“The ADM partnership with SGI will prove beneficial for both companies by capitalizing on the strengths of SGI’s technologies and know-how, while using ADM’s significant scale and production capabilities to commercialize important products demanded by our customers,” said Brent Fenton, president, ADM Animal Nutrition. “The end result will be an improved animal nutrition portfolio, which will deliver value both to our customers and our shareholders.”
    “We are excited to have this partnership with ADM that will allow them to provide a real alternative to what had been a very short list of plant-derived DHA ingredients,” said Jon Getzinger, senior vice president at SGI. “Having a real choice in the market will provide manufacturers the opportunity for broader inclusion of this essential nutrient in food, beverage, nutraceutical and animal feed applications.”

Danisco launches two value-add services for customers

    Danisco Animal Nutrition, a business division of DuPont Industrial Biosciences, has announced the global launch of two exclusive, value-add services for customers.
    The online Optimize Feed Service is an easy-to-use tool that enables customers to maximize profitability from the use of the company’s bio-efficacious phytase products - Axtra PHY and Phyzyme XP - and its Betafin natural betaine. The service uses accurate and well-researched matrix values based on animal species, diet variation, substrate levels and the age of the animal to help its customers determine the right dose of:

    • Phytase to maximize uptake of phosphorus, reducing the need for costly inorganic phosphorus supplementation and balancing calcium levels. It also helps minimize the impact of phytate and other anti-nutrients on the diet using extensive global data on raw material substrates.
    • Betaine to allow accurate and safe replacement of costly methionine and choline, and to support production stress, maximizing profitability.
    In addition, the company’s new semi-quantitative Axtra PHY FASTkit assay quickly detects the presence of active Axtra PHY phytase in the feed, saving valuable production time.
    “To determine the optimum doses of phytase enzyme and betaine, it is important that various factors, such as the species, age, substrate levels and other dietary variations, are taken into account,” said Nicholas Hewens, head of global marketing. “Using the Optimize Feed Service, our Phyzyme XP, Axtra PHY and Betafin natural betaine customers can be confident in the knowledge that their dosing calculations are backed up by reliable, worldwide trial data. The phytase FASTKit assay also speeds up the production process by quickly establishing that Axtra PHY is present and active in the feed.”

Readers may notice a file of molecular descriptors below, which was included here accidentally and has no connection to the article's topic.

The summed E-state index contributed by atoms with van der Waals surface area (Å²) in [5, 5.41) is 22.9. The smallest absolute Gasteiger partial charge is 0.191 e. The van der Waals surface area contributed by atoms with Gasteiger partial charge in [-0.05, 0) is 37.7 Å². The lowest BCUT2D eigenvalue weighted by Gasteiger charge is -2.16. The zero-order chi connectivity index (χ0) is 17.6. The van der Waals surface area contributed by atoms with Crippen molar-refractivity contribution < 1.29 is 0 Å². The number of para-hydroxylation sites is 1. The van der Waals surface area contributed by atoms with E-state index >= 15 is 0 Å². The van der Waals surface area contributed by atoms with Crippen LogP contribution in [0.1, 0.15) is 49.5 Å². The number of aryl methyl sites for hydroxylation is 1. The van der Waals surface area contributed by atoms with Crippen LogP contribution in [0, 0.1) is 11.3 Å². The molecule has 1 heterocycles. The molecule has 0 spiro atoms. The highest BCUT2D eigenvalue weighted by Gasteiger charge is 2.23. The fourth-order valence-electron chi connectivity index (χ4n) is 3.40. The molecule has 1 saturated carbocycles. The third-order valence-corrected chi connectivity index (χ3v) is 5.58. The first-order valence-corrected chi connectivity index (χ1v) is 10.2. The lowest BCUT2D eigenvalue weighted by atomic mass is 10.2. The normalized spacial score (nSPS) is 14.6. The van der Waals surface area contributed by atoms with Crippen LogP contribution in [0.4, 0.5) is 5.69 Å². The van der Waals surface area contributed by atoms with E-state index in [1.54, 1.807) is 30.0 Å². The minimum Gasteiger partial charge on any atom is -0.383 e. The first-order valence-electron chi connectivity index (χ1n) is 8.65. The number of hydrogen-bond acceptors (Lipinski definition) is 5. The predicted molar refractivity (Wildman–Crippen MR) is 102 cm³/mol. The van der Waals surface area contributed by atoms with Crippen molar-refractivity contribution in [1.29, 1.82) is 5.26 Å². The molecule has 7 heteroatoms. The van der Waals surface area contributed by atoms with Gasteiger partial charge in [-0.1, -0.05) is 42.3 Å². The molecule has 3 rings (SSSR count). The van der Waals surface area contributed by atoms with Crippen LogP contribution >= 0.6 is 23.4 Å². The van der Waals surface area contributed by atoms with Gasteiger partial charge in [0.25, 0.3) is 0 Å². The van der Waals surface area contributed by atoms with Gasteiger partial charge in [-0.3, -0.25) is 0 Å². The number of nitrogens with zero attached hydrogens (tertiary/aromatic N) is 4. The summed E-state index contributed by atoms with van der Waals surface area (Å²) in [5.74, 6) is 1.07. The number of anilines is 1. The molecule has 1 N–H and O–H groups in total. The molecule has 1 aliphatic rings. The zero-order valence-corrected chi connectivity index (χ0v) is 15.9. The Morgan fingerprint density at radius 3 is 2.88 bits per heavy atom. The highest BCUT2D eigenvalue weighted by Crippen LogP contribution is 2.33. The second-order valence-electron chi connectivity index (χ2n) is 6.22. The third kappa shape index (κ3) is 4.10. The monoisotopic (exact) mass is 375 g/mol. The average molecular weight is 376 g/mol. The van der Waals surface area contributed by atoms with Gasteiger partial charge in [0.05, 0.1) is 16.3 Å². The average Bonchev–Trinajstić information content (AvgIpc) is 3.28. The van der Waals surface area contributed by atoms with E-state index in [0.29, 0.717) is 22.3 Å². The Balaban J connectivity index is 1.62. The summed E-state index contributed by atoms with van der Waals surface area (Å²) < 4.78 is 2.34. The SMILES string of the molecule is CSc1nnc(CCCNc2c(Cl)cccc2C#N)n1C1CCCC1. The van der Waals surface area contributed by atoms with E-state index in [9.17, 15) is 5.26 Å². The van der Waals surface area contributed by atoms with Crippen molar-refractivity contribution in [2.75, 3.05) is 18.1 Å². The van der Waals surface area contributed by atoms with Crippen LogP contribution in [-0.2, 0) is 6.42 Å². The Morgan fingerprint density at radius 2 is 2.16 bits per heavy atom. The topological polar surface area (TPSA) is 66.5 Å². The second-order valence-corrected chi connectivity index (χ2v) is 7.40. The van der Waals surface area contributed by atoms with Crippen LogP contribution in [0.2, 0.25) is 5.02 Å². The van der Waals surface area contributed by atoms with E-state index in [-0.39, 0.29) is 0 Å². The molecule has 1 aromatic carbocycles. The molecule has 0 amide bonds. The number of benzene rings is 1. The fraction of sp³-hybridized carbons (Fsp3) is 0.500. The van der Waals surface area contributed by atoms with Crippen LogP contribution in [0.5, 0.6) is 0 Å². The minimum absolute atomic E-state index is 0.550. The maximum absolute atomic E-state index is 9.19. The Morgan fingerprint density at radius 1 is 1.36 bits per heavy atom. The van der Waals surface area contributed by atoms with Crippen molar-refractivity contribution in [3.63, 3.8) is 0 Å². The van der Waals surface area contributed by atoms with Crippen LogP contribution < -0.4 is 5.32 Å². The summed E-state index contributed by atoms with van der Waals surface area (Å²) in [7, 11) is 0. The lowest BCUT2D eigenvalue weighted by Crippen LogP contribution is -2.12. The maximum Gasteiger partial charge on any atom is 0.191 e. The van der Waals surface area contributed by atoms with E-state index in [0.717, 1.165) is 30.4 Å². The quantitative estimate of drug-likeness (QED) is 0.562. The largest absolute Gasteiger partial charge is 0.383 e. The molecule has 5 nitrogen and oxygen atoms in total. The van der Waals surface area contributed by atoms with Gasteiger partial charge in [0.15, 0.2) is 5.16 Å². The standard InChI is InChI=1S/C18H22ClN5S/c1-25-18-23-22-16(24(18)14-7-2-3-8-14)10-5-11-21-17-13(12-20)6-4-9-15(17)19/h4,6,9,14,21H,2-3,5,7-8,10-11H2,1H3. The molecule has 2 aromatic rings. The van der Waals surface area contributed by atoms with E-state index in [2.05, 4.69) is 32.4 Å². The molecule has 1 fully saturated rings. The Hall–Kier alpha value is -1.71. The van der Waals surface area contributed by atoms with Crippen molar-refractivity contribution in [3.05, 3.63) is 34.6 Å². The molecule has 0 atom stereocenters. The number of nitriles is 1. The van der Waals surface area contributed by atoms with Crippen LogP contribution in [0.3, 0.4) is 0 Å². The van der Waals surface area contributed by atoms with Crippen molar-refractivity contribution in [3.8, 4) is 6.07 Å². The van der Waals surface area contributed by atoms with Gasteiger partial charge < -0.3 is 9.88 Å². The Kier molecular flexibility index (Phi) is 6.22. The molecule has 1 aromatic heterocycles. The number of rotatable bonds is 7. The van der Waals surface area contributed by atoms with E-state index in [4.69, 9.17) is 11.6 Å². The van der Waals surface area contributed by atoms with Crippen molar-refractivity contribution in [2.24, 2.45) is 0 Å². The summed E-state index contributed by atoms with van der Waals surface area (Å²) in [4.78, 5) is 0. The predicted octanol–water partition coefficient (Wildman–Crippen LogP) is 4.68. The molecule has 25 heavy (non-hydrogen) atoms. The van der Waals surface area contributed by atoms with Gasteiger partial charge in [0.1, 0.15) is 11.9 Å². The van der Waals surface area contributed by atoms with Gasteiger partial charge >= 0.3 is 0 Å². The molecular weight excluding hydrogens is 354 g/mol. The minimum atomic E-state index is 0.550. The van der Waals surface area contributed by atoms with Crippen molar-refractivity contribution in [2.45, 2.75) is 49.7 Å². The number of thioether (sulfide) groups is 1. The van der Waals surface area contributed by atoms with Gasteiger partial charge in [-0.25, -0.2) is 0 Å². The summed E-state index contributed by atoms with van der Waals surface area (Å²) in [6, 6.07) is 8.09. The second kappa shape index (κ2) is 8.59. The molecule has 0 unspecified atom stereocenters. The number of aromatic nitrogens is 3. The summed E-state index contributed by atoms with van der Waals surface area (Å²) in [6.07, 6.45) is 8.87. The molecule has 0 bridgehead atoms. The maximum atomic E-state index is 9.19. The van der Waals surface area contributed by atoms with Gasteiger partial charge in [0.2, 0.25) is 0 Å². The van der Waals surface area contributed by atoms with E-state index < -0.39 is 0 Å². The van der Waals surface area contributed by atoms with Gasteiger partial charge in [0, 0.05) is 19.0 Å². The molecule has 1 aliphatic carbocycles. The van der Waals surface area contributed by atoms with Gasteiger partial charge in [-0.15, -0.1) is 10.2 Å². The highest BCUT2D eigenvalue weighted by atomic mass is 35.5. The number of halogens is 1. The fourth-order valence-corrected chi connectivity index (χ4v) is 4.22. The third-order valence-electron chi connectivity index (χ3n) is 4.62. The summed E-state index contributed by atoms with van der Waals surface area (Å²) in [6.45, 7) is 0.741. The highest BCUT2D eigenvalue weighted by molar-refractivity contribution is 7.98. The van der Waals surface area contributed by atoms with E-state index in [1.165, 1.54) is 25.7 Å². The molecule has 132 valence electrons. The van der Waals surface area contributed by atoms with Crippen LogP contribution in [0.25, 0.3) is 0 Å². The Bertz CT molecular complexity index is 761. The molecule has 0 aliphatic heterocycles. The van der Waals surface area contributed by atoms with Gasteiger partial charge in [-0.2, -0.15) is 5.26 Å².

PEDv in British Columbia to be fought with help of fund

    A $613,050 investment by the governments of British Columbia and Canada is resulting in increased surveillance and preventative measures to stop livestock diseases like porcine epidemic diarrhea (PED) virus from spreading to British Columbia, federal Agriculture Minister Gerry Ritz and British Columbia Agriculture Minister Norm Letnick announced. The funding provided to the BC Pork Producers Association results in immediate action to reduce the risk of PED virus arriving in British Columbia, and prepare measures to rapidly respond and contain the disease if it should ever enter the province.
    The funding comes from the five-year Growing Forward 2 agreement, a $3-billion federal-provincial-territorial government investment in innovation, competitiveness and market development.
    The immediate action includes:

    • Implementingenhanced biosecurity efforts at the two facilities that handle pigs fromwithin and from outside British Columbia, including livestock transporttrucks and driver-sanitation measures.
    • Twopork processing facilities and 21 pork-producing farms will be supportedin developing response and containment plans to ensure rapid action shouldPED virus be found. In addition, enhanced auditing and application ofnational standards for on-farm biosecurity will be supported.
    • Theindustry will cost-share any activities that include the purchase ofequipment and/or costs for infrastructure associated with enhancingbiosecurity.
    “Vigilance towards PED is key to reducing its impact on the Canadian agricultural sector and the economy as a whole. This investment will provide the B.C. Pork Producers Association with the tools and resources it needs to support producers and processors in improving biosecurity,” Ritz said.